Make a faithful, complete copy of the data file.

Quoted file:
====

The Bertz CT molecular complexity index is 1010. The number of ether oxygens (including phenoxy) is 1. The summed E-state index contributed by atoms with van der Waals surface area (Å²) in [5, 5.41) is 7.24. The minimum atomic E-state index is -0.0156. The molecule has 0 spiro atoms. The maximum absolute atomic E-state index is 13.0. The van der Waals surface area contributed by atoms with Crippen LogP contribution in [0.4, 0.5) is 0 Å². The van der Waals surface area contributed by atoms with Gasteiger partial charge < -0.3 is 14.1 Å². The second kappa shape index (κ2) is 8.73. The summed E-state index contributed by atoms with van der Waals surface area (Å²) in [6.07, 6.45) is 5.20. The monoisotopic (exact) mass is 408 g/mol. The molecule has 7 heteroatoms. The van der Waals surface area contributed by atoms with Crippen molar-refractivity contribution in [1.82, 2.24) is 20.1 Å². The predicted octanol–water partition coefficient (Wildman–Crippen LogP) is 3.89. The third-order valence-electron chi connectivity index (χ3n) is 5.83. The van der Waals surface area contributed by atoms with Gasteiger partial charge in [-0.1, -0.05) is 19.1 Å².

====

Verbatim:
The Bertz CT molecular complexity index is 1010. The number of ether oxygens (including phenoxy) is 1. The summed E-state index contributed by atoms with van der Waals surface area (Å²) in [5, 5.41) is 7.24. The minimum atomic E-state index is -0.0156. The molecule has 0 spiro atoms. The maximum absolute atomic E-state index is 13.0. The van der Waals surface area contributed by atoms with Crippen LogP contribution in [0.4, 0.5) is 0 Å². The van der Waals surface area contributed by atoms with Gasteiger partial charge < -0.3 is 14.1 Å². The second kappa shape index (κ2) is 8.73. The summed E-state index contributed by atoms with van der Waals surface area (Å²) in [6.07, 6.45) is 5.20. The monoisotopic (exact) mass is 408 g/mol. The molecule has 7 heteroatoms. The van der Waals surface area contributed by atoms with Crippen molar-refractivity contribution in [1.82, 2.24) is 20.1 Å². The predicted octanol–water partition coefficient (Wildman–Crippen LogP) is 3.89. The third-order valence-electron chi connectivity index (χ3n) is 5.83. The van der Waals surface area contributed by atoms with Gasteiger partial charge in [-0.1, -0.05) is 19.1 Å².